What Kind of Adapter Cards Should I Buy (Video Graphics, Multimedia Sound, TV, I/O)?

Posted on January 27, 2010. Filed under: The Best Adapter Cards For You |

An adapter card (expansion card) is a small circuitboard card you install into a computer to increase the capabilities of your computer.

Before you can buy any new cards you need to know what kind of expansion slots your motherboard has.

This is because your card needs to be compatible with your expansion slots. For example, you can only install a PCI network card into a PCI expansion slot.

Your motherboards documentation (online or in print) will tell you what kind of slots you have, or you can open your computer and look for yourself.

You can also download CPUZ: http://www.cpuid.com/cpuz.php . CPUZ is a small utility which gives information about your CPU (Processor), Cache, Mainboard, Memory, SPD etc.

These are the type of expansion slots you might find inside your computer:

The PCI slot is short (3 in.) and white .  A 32-bit card works fine in a 64 bit slot but it will work at a 32-bit capacity (slower).

The AGP (Accelerated Graphics Port)  is supposed to be faster than the PCI, but in truth it is almost the same. It is usually brown and shorter than the neighboring PCI slots. However, be careful here- an older AGP card may not work in a new AGP expansion slot.

The PCIe (PCI Express) slot is faster than AGP.   The PCIe is replacing AGP and PCI. The fastest possible multimedia card requirements would be a PCIe  3.0 version x32.

You can google PCI, PCIe (express) and AGP in the search engine under images. This will show you a picture of what they look like.

Tip for gamers: if you have an SLI-ready mother board you can link together (preferably) identical  PCIe cards (also called graphic adapters) using a bridge to create the best results. You need to use NVIDIA’s Scalable Link Interface or something similar. You can combine up to four PCIe graphic adapters together to pool their power to a single monitor attached to the SLI master adapter. This creates the best graphics.

Video adapter (video card or graphics card) allows your monitor to display graphics. Most operating systems come with default graphics mode which is usually  subpar to the ones you can purchase separately.

Sound cards are usually a huge improvement on the default sound mode on your computer. They usually come with  small, round jacks for microphones, headphones, and speakers as well as other sound equipment. It might come with an S/PDIF port (Sony/Philips Digital Interface) that allows you to transmit excellent audio in digital clarity.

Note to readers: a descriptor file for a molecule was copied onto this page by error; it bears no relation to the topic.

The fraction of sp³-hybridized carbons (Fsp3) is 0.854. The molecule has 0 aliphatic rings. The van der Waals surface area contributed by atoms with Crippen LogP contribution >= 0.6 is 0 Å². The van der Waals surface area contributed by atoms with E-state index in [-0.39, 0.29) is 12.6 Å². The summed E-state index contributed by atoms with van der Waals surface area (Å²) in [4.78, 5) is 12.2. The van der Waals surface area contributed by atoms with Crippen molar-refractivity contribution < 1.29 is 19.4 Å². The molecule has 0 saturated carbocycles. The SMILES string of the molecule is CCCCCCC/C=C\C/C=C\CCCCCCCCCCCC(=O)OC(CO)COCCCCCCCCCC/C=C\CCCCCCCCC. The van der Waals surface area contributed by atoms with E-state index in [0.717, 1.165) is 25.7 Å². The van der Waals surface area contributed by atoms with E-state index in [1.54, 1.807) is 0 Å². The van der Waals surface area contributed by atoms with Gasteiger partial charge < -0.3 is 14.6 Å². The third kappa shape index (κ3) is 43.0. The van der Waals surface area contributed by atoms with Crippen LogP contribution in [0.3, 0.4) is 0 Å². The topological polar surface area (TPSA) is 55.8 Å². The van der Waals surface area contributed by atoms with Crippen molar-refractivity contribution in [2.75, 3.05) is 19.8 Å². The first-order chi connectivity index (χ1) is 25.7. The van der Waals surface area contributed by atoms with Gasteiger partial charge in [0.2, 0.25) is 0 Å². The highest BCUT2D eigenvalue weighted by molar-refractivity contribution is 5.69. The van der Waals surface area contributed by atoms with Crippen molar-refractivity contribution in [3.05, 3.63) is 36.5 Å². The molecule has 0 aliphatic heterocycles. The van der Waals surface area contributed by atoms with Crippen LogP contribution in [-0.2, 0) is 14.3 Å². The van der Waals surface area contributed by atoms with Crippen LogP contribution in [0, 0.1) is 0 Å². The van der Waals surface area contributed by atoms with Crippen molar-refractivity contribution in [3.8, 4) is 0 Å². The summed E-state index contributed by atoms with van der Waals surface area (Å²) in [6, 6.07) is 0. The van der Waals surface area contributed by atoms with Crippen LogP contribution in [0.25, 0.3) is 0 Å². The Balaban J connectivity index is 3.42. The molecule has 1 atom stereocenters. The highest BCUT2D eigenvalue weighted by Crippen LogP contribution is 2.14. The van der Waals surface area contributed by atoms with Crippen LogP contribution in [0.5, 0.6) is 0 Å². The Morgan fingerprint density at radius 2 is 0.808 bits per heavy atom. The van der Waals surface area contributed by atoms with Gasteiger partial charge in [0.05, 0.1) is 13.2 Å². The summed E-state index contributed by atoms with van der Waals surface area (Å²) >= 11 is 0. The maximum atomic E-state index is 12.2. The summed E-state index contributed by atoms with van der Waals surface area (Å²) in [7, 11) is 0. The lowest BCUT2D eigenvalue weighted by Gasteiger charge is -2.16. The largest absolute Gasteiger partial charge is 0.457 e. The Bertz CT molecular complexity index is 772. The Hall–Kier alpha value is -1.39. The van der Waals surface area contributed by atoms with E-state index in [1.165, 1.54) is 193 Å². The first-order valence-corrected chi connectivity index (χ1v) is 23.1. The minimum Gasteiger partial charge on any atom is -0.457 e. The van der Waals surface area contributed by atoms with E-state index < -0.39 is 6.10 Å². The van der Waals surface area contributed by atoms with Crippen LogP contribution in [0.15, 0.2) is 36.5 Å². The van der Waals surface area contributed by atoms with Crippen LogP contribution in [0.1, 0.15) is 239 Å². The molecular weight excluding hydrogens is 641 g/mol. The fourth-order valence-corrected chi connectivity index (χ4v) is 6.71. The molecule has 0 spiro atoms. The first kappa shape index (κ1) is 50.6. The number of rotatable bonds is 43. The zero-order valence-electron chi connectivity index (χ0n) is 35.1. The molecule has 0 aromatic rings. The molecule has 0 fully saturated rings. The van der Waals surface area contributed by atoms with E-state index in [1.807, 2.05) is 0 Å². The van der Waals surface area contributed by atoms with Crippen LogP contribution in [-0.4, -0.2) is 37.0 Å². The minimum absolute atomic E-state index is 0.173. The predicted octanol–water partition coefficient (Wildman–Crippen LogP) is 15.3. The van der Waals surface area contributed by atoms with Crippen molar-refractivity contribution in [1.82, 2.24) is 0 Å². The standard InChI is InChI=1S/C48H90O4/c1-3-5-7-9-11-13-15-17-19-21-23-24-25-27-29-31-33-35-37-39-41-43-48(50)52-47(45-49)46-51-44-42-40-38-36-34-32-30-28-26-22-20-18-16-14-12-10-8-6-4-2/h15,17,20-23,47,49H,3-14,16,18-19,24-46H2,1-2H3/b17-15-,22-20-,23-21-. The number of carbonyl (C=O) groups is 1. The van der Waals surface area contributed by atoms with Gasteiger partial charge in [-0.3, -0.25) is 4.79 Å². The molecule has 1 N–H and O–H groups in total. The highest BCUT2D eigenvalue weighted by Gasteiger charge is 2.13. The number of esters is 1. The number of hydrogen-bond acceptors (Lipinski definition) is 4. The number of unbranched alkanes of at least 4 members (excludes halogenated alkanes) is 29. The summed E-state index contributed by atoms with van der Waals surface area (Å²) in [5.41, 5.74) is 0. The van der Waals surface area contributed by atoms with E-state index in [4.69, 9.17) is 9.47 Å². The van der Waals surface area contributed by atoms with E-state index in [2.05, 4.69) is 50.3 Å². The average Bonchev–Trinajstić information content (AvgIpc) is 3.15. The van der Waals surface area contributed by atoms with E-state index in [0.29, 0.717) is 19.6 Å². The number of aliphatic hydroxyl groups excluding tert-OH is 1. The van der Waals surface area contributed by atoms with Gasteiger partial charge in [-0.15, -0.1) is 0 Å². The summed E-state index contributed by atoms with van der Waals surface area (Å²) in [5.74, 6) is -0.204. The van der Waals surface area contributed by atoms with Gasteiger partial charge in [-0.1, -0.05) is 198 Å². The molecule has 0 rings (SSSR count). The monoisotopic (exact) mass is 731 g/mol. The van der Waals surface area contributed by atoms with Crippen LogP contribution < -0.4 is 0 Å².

Video Capture card is often used to save a video stream to the computer for later editing. This is useful with video sharing sites on the Internet.

TV Tuner card combines internal and external devices so you can connect to a TV signal or cable TV. They come in analog, digital and hybrid. They may also include the capabilities of a video capture card.

I/O card is any adapter card that adds more ports to your computer. It could add serial ports or USB ports or parallerl ports or Sata ports or a FireWire port or a game port, etc.

There are also Network Interface Cards to help you connect to the Internet, but I will discuss those in a later port.

Adapter Card Speeeds (FYI):

PCI cards operate at (most commonly) 33MHz clock = 133MBps data rate or 66MHz clock = 266 MBps data rate using a 32-bit slot or (less commonly )a 64 bit slot which doubles the data rate).
AGP 1x operates at 66 MHz clock = 266.67 MBps data rate using a 32-bit slot, so AGP 2x, 4x and 8x cards multiplies the data rate by that number).
PCIe (express) can be anywhere from x1 to x32, with the higher number being  the faster card, but a slower card can work inside a slot for faster cards, although it won’t work any faster. The PCIe comes in 3 versions (1.x, 2.0 and 3.0) A 1.1 x1 card will produce a data rate of 250 MBps, a 2.0×1 card will produce a data rate of 500 MBps and a 3.0 MBps x1 will produce a data rate of 1GBps. However, a 1.1×16 card (in a x16 card slot) will produce a data rate x16 which is 4GBps.

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One Response to “What Kind of Adapter Cards Should I Buy (Video Graphics, Multimedia Sound, TV, I/O)?”

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[…] Expansion slots are long plastic slots for cards of various functions. You will see the slots for your memory cards (RAM) and other adapter card (expansion card) slots (PCI, ISA). For your video graphics you may have PCI slots and AGP slots, or if your computer is newer you will have the PCIe (PCI Express) slots which have replaced the other two (if you still have the old ISA slots it might be time to get a new computer). Read more about expansion cards and slots here. […]

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